I believe in silence.

I am grateful for quiet, as it often goes hand in hand with what my mother paired it with, when after ‘too much’ of 4 rambunctious children she would declare, “ I need some peace and quiet!”  Outside we were sent, and though I was not seeking quietude I would find it sitting on the limb of a tree I had climbed. Amidst the leaves, feeling nearer to the clouds, not intending or thinking about anything other than the joy of being in the tree, I would feel almost as if I were the tree.
    I knew it in the swing our neighbor, Mr. Mongold carved out of an old tire, hung from a high branch that made for this perfect wide expansive quality of  movement, which made me feel free, light, tranquil with only the backdrop of an almost noiseless small town.
    My childhood invited, encouraged, made space for this. To stop ‘constructive’ living, and do nothing but be present to, listen to ‘silence-filled’ moments.
    Adulthood, on the other hand, seemed to frown upon this. It prided productive, profitable, accomplishing, which frankly I took to just fine as my natural style is more active, a  completed ‘to do’ list , and usually thinking of what else needs to be done. As I strove to make a life, it was fairly easy for me to loose sight of my childhood practice of hearing the inner music of my heartbeat, my breath, my sighs, of listening to  birds, the rustling of the wind, or soundless clouds.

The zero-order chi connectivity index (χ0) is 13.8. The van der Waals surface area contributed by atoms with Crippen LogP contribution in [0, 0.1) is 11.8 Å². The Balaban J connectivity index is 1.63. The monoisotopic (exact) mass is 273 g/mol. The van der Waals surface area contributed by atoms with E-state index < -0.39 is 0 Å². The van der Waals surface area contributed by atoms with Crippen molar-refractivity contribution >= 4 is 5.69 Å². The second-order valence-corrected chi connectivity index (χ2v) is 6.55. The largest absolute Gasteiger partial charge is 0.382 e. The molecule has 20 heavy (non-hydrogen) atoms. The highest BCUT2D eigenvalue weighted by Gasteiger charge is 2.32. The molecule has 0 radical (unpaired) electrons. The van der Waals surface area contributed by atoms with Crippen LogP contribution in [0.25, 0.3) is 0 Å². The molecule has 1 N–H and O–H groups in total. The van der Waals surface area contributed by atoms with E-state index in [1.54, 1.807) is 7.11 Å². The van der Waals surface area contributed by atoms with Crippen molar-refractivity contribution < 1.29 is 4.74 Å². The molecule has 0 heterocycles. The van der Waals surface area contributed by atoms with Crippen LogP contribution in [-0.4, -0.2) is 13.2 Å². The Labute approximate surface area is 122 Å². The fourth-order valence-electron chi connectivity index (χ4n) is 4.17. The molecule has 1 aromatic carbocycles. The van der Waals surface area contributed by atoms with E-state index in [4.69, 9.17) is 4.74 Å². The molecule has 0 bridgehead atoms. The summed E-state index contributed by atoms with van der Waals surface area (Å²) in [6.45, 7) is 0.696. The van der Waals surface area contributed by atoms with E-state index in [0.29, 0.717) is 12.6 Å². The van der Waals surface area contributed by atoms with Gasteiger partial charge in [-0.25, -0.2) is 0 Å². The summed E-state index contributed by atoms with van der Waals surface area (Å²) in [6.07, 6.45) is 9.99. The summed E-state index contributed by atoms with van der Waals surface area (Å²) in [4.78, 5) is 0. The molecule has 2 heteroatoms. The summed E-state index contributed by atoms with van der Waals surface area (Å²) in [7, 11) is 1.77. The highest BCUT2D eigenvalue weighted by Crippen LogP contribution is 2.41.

It became apparent, however,  that a ramped up externally stimulated busy life fueled by stimulants was not serving me well. I felt hollow inside. Now don’t get me wrong, I had many rich opportunities, and significant  achievements. But without nourishment of my soul, I felt internal hunger.
    In our revved up world, where everyday life is invaded by technology, I believe it is imperative that I defend my need for peace and quiet. In a time where I fear we have mistaken outer stimulation for spiritual intensity, I stand firm for silence. When I look around and see so many feeling so spent I, like my mother  think, ‘lets all go outside and get some peace and quiet’.
    For it is in the pause, the deep breath, a moment of letting go, of doing nothing ’productive’ that I shift to a deeper inner reality which I believe is the source of inspiration, solutions, self awareness, fulfillment, and tranquility.
    Thus daily, I stop. Stop everything I am doing, engaged with, and deliberately, consciously assume a quiet, receptive, listening state with no agenda, no music, no cell phone, no external connections. It is a practice, a commitment, a kind of naked vulnerability, which nourishes my soul with the food that feeds it: silence. The nourishment that grows me, and helps me digest the experience of life.